At one time in his life, Frank Meeink used to get drunk and beat up strangers on the street for fun. As a member of Philadelphia’s skinhead scene in the early 1990s, Meeink—a neglected, abused child of divorced drug addict parents—punished his body with alcohol, projected his anger onto others, and recruited other youth to the white supremacy movement. Eventually, he recounts in Autobiography of a Skinhead: The Frank Meeink Story (Hawthorne) his abuse of others landed him in an Illinois prison, where he played sports with African-American and Latino prisoners and started rethinking his beliefs about race. Upon his release, Meeink quit the white supremacy movement altogether and, with support from the Anti-Defamation League’s chapter in Philadelphia, began promoting the message of tolerance as a speaker on the national lecture circuit. But addiction to heroin and abuse of other drugs continued to hold him back, until the night he put a gun in his mouth, decided not to pull the trigger, and instead asked one of the mothers of his several children to take him to a rehab center. “There’s only one ”I’ll never’ I still trust. I’ll never forget the taste of that gun,” he writes.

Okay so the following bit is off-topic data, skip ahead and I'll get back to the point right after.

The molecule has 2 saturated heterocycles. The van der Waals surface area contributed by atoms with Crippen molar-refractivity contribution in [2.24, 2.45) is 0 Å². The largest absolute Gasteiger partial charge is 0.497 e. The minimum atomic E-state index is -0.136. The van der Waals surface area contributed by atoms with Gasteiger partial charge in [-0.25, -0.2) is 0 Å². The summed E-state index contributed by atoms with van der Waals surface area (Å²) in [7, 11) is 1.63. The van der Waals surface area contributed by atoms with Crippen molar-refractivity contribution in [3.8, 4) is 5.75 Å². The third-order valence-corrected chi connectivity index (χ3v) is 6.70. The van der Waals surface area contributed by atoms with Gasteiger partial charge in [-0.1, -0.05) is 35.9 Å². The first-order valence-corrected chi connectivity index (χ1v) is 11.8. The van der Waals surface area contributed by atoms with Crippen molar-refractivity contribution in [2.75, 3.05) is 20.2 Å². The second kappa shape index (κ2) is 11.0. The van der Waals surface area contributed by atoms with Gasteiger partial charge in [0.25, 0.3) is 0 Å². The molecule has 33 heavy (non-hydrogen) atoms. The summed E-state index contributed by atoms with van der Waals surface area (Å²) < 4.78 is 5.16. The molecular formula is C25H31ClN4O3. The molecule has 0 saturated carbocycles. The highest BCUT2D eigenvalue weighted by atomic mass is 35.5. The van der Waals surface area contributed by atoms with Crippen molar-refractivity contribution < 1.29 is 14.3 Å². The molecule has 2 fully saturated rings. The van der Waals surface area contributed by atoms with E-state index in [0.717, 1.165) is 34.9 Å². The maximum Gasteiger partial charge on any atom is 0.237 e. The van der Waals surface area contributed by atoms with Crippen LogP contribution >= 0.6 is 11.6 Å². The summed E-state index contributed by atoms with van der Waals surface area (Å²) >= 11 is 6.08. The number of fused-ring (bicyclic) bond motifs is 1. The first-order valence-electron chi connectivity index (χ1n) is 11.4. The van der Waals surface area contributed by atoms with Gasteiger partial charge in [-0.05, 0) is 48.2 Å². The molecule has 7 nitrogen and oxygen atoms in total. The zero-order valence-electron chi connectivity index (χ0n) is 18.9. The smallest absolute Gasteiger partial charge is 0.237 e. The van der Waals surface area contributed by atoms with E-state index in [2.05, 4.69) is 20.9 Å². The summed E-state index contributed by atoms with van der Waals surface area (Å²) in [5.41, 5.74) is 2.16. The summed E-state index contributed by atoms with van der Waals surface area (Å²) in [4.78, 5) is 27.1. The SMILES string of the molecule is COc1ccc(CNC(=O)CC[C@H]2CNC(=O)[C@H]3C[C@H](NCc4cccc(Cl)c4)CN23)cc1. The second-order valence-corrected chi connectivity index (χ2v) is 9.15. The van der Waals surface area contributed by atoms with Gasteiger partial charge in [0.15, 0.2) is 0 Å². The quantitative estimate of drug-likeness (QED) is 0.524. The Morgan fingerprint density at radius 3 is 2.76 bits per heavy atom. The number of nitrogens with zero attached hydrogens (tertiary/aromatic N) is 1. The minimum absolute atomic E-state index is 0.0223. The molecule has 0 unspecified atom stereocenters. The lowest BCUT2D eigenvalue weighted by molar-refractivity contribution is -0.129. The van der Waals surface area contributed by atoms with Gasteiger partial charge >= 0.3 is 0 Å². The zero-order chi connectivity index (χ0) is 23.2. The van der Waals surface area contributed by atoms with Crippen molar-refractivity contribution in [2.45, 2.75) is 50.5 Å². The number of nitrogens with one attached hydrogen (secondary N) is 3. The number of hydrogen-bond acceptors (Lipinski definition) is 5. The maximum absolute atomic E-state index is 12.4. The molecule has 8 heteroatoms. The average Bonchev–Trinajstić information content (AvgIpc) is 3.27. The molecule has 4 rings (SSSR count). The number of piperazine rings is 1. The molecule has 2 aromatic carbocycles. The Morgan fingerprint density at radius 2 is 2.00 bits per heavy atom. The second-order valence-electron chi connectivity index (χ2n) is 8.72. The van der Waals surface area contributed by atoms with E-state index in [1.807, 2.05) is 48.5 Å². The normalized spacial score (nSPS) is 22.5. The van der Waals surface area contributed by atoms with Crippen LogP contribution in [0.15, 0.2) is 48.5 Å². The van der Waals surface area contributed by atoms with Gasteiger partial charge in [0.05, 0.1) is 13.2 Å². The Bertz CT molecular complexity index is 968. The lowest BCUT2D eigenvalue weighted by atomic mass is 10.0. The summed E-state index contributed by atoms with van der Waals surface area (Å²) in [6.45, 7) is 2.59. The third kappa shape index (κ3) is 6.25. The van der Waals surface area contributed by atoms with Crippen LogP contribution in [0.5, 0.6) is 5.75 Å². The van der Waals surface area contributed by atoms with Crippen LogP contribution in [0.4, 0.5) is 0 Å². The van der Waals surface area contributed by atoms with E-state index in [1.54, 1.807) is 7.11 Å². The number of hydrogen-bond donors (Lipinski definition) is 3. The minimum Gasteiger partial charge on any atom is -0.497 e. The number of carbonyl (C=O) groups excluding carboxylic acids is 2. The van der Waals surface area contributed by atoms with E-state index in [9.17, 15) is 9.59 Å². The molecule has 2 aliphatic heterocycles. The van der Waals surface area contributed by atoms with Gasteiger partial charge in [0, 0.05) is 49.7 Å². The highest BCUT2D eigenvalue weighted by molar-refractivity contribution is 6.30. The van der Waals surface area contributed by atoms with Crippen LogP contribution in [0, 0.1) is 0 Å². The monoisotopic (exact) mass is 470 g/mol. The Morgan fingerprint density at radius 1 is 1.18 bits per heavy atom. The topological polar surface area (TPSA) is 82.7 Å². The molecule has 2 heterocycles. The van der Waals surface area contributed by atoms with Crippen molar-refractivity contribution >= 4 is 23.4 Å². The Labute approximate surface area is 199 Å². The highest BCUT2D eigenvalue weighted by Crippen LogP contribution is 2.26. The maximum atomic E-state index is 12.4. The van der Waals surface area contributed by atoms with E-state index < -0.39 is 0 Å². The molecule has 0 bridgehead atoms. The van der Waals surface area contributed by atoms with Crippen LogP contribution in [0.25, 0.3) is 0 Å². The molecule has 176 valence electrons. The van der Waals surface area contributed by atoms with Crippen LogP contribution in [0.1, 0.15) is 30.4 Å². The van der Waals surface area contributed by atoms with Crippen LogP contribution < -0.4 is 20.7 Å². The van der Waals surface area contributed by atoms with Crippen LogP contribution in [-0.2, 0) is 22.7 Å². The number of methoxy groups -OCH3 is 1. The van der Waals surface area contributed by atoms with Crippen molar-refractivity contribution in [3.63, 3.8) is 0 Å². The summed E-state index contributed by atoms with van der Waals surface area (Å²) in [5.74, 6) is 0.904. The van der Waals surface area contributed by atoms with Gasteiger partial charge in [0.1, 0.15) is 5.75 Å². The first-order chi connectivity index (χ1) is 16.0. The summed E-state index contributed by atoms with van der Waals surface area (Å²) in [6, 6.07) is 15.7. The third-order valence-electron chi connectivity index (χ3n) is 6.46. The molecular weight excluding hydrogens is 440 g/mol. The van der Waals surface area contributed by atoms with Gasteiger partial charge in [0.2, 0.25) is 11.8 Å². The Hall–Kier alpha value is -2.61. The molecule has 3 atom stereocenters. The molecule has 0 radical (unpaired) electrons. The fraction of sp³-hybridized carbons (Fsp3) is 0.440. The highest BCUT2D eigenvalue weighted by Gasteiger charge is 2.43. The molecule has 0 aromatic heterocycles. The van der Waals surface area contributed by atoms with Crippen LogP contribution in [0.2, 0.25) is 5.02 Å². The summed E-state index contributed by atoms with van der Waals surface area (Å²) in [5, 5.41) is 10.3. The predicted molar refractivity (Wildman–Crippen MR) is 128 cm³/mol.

Today Meeink is alive, sober, and still lecturing against hatred. Tonight, Wednesday, April 7, at 7:30 PM, he’ll appear at the Barnes & Noble in Skokie (55 Old Orchard Center) to talk about his life and his compelling, honest book, which has deservedly received accolades from folks ranging from Princeton professor Dr. Cornel West to Bobby Ryan of the National Hockey League’s Anaheim Ducks (Meeink is the founder of Harmony Through Hockey, a program that combines hockey and hate prevention). Admission is free.